In The Life and Death of Democracy, John Keane points out that when democracy takes hold of people’s lives, it gives them a glimpse of the contingency of things. They are, he says: ‘injected with the feeling that the world can be other than it is – that situations can be countered, outcomes altered, people’s lives changed through individual and collective action.’ Do people feel this today? Democracy, says Keane, ‘thrives on humility and a shared sense of equality among citizens needs to be visceral’.

Excerpt from No Straight Lines (Read more)

Achuar community ancient knowledge and modern tech

February 21st, 2013

Gregor MacLennan works for Amazonwatch an organisation that campaigns for the rights and lives of indigenous tribes living in the Amazon rainforest in Peru.

MacLennan explains that huge tracts of the Amazon have been sold to international companies for mineral extraction. Those companies come and extract the minerals but they leave a lot behind: pollution on an unprecedented scale, deforestation, the undoable disruption of the communities that live there. The mining companies literally tear up and destroy the habitat in which the indigenous people live. Rather than wishing to protect the indigenous people of the Amazon, MacLennan says the government in Lima perceives them more as an irritant, so is quite content to let the destruction of its own people continue, as long as the world doesn’t know.

Read more

Designing and co-creating the best possible future for the NHS

April 4th, 2012

Designing and co-creating the best possible future for the NHS

The bitter public battle now being fought over the future of the NHS looks set to continue. Its future shape uncertain, and the mounting resistance that is so visceral is based upon fear, uncertainty and crucially a genuine lack of trust in those that claim to be guiding us to the best possible future the NHS.

The Lancet in January 2011 agreed that the current system stifles innovation and that although vast sums have been invested in the NHS we have not seen the benefit delivered as valuable frontline services. So we need transformation.

But the question is how do we get to that best possible future? How do we create a more sustainable NHS? Here are a couple of thoughts.

Participatory healthcare for chronic disease

Patients Know Best is a platform, that enables patients and clinicians to engage in individual and collective diagnostic practice, that allows for patient sovereignty and patient empowerment (where patient data sits at the very epicenter) and for clinicians to provide more accurate and dynamic healthcare assessment and advice. Patients can interact in full confidence with the clinical team online, uploading information about their medical history, patients can also read and interact with other clinical information inputs. This means patients are empowered, they are engaged in the process. Appointments can be made online within 24 hours – everyone has full access to all relevant data, which has proven significant benefits for everyone involved. Clinicians now have the right information with the right time to consult, reflect and properly advise. They can discuss with their patients and decide together next best steps.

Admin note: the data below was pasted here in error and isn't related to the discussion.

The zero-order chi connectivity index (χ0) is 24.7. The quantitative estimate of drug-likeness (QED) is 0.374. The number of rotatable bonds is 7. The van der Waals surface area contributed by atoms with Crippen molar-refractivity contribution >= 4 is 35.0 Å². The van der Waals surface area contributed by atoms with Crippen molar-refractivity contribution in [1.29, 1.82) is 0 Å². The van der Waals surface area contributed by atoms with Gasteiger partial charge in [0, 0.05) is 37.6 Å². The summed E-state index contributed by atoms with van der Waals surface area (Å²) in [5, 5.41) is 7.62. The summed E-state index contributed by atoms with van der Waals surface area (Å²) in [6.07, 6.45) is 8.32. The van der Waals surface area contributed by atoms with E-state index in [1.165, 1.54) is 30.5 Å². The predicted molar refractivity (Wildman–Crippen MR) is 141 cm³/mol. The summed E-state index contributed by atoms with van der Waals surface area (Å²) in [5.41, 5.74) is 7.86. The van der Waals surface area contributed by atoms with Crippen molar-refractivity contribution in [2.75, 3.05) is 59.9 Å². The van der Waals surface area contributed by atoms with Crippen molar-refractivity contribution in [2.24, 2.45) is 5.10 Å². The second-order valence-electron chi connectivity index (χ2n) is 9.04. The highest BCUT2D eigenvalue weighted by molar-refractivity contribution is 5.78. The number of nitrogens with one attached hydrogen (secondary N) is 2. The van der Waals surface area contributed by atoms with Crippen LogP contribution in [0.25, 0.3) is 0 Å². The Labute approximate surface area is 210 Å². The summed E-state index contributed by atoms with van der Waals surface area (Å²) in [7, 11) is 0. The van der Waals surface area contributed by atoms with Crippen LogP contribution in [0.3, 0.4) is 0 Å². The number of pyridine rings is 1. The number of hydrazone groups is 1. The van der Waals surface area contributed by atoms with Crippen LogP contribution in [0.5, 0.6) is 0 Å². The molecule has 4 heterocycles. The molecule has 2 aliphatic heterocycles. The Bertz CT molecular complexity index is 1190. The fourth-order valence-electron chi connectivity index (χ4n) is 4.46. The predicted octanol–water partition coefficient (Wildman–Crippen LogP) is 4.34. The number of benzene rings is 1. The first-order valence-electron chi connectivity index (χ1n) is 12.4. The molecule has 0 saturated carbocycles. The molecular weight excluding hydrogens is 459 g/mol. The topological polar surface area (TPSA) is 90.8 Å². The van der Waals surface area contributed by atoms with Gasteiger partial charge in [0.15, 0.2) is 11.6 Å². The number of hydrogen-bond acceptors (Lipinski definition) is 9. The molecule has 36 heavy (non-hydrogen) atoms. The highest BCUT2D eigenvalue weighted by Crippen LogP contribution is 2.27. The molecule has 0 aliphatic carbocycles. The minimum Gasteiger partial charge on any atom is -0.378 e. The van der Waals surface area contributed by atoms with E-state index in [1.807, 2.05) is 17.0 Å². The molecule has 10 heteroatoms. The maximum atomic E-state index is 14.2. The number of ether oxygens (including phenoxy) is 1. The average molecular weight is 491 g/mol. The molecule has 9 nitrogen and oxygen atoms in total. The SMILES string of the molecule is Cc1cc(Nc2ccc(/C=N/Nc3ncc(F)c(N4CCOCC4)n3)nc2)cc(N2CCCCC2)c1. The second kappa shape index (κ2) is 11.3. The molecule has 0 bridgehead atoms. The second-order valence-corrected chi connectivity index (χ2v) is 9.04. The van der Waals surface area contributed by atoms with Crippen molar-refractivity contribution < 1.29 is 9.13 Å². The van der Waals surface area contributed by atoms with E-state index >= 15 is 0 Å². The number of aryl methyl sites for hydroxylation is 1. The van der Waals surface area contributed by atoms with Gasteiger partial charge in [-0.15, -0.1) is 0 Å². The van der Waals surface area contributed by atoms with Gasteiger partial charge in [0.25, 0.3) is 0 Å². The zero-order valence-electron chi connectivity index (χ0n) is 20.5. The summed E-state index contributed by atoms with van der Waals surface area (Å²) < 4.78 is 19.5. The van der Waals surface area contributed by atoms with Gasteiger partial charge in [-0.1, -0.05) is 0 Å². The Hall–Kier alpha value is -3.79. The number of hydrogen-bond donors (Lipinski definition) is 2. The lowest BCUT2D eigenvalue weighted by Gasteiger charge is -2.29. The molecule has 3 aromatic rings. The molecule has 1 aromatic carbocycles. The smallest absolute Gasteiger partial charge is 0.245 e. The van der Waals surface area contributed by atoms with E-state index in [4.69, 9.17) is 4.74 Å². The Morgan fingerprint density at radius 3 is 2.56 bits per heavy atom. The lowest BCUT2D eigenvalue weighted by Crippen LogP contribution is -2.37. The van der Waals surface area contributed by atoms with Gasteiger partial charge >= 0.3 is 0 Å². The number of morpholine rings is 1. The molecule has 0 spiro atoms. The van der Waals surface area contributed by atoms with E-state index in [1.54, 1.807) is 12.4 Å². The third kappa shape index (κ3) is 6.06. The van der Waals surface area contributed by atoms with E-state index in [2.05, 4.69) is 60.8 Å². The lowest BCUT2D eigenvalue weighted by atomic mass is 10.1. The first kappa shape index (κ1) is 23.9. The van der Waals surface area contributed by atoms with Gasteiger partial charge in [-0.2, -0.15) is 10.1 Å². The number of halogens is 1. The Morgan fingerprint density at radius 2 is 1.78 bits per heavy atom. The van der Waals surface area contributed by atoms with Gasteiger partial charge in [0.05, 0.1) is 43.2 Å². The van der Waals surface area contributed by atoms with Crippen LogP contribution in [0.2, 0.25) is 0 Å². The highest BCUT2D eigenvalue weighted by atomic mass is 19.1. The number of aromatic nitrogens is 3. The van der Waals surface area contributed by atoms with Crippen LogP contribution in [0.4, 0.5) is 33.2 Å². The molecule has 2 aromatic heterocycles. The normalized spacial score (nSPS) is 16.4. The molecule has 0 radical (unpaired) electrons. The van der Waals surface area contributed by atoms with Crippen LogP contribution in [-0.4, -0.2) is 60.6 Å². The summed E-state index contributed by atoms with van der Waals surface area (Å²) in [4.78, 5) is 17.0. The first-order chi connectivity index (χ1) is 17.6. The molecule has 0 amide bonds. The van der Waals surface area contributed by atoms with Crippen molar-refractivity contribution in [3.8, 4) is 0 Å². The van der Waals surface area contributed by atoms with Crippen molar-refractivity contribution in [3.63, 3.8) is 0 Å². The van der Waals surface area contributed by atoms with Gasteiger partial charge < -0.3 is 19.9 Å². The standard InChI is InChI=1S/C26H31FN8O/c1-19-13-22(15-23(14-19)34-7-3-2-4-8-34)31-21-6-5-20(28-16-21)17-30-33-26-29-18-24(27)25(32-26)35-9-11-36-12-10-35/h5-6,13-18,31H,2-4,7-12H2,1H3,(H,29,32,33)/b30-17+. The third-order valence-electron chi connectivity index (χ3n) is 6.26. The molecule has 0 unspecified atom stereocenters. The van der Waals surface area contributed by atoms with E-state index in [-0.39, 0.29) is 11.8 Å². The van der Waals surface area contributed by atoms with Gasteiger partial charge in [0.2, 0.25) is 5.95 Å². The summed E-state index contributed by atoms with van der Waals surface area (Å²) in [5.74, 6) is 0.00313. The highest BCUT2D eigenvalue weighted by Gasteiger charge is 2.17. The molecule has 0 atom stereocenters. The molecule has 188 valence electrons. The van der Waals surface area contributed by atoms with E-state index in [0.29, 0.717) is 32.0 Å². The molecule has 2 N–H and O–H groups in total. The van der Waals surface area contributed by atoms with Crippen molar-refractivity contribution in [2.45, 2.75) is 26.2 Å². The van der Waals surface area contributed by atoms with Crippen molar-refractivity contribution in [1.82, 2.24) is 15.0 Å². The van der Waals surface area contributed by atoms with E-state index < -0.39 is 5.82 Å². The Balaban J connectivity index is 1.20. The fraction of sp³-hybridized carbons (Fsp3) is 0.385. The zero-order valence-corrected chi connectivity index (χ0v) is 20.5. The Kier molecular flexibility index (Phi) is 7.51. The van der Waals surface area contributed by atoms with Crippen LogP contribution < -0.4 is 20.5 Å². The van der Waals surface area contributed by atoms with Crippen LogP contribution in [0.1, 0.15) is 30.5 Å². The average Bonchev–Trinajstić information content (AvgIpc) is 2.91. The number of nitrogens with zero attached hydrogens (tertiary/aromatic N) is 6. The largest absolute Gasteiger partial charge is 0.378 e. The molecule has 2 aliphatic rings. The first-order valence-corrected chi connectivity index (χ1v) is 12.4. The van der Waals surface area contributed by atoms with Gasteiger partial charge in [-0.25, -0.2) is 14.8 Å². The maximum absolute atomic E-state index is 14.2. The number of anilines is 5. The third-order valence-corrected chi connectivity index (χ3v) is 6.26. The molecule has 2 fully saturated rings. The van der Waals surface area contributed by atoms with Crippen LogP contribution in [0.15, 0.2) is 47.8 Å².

In this process everyone learns with deep knowledge translating into meaningful action. The insight is that patients know a great deal, they are curators of their personal histories, and all to a lesser or greater degree possess uncommon combinations of common conditions in unique personal circumstances. Clinicians can them combine that unique knowledge with their own knowledge blending together unique and relevant programmes for chronic disease care.

Founder of Patients Know Best Mohammad Al-Ubaydli says it is not only significantly cheaper but a greater degree of comprehensive accuracy is achieved in one to two orders of magnitude.

 

Participatory leadership in healthcare

Nova Scotia was facing significant challenges in how it was going to evolve its healthcare system. In 2006 the Government asked Nova Scotia’s public health practitioners, to ‘articulate and be guided by a collective vision for the public health system.’ This is a complex challenge, and how does one go about articulating a collective vision?

Large-scale organisational change of the healthcare system that is happening in Nova Scotia, is being enabled through a process described as ‘Participatory Leadership’, whereby it is the participation of the people that are the true actors (nurses, clinicians, patients, etc.) within that healthcare system that are being hosted (guided) into co-designing, and co-creating how they are going to find the answers to their difficult and challenging issues.

In December 2008, a group of practitioners and partners in public health from across the province took on this challenge. They initiated a search to find a process that would bring people together to seek new solutions for the common good. They also knew the process would have to take into account the complexity of public health. And they also felt that any attempt to address the current challenges of public health demands the collective intelligence of all stakeholders. They sought a process that would launch Nova Scotia into a new beginning, an approach that would foster leadership and innovation.

The real insight was that the answer to such a complex problem lay in the minds of the many, that the way forward was held collectively in all the stakeholders that worked in the current system – not in the PowerPoint charts of highly paid specialist management consultants.

 

The benefits of participatory learning and leadership in healthcare

Patients Know Best and Nova Scotia are stories that are real world – they are serious and they represent two simple ways in which a best possible future for our healthcare service could be delivered, that can cost effectively meet the needs of many millions of people.

They are cost effective because ‘we’, become part of the process, we have co-created it. We begin to build a shared narrative around the people’s NHS. This is entirely different to the ideology and language of markets and privatization.